Players with 3 accrued seasons enter restricted free agency in their fourth year. If the team chooses to tender the player, they either do so with a first round tender, a second round tender, or a "original round tender." The 1st round tender at $3.91 million is more expensive than the second at $2.746 million, which is more expensive than the original round tender at $1.797 million (all amounts are for 2017 season). All of the tenders allow the team to match any offer from another team (right of first refusal).
Only one other player, Kiko Alonso, received a 1st round tender this year. 12 players received a 2nd round tender.
For a team to pick up a player who has been offered a 1st round tender, they would have to give up their original 1st round pick. So, for example, if Cleveland trades Osweiller to Denver in exchange for Denver's 20th pick of the first round, then Cleveland signs Butler, they would have to give the #1 overall pick to NE, not the #20 they obtained from Denver.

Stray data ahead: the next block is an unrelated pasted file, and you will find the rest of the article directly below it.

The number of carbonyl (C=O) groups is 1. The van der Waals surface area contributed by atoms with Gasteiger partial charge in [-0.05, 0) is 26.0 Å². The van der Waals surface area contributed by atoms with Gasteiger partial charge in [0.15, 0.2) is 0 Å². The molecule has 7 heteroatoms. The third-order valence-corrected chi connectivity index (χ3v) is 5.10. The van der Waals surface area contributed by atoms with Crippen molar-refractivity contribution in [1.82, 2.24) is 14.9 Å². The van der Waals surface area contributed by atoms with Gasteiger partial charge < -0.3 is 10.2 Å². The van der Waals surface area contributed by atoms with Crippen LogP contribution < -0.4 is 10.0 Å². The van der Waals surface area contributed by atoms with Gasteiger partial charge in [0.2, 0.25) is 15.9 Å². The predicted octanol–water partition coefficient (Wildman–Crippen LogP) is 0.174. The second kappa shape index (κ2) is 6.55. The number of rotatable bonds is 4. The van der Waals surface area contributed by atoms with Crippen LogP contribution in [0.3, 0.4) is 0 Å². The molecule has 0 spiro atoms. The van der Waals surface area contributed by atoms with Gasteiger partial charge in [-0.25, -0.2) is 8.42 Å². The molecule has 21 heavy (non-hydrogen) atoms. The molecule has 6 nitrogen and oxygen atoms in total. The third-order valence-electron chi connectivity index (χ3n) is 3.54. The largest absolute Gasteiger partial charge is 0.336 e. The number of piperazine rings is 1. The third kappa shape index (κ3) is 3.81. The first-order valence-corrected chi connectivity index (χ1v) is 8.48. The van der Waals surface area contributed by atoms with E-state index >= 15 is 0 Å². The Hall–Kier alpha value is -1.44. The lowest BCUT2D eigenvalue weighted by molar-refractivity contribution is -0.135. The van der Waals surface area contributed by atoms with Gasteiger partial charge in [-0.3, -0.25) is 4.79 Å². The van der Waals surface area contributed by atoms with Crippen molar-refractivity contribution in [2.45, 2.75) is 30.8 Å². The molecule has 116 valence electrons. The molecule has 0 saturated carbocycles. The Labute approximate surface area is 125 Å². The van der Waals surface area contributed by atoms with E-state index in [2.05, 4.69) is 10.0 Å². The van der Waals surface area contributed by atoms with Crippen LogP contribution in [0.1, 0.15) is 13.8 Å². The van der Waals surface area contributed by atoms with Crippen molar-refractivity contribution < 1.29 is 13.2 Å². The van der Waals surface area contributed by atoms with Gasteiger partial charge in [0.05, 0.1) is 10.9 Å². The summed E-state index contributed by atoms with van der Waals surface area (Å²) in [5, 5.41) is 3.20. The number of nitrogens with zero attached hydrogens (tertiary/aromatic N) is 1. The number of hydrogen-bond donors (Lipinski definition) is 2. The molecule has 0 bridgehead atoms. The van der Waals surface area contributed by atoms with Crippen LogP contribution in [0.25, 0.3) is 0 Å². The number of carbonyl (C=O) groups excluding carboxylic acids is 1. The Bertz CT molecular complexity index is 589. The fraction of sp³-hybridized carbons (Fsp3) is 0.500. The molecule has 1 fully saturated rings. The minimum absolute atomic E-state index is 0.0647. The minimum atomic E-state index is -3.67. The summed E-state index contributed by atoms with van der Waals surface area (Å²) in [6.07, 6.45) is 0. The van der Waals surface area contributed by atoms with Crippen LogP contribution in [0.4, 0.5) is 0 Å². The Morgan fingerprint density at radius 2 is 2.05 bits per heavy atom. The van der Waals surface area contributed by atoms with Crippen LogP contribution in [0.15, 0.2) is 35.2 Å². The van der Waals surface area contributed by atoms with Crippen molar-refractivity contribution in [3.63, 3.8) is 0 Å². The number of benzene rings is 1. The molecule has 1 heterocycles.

Butler isn't going anywhere. While he is worth a 1st round pick (I'd even be happy to see the Seahawks do that), he isn't worth a 1st round pick, and the 12-13 million per year contract he certainly would demand.
About the only team that I can see pursuing Butler would be Oakland. They have the cap space for a big contract, and they would only be giving up the 24th selection. They need the help in the secondary. They will have to decide whether it is worth gambling on the draft or signing Butler prior to the draft.
After April 21, Butler can only sign with the Patriots. He will definitely sign by June 15 when the guaranteed salary drops from $3.91 million to $660,000.
Butler will receive 6.5x what he made last year, but 1/3 of what he would make if he wasn't a RFA.
Fire Thom Cable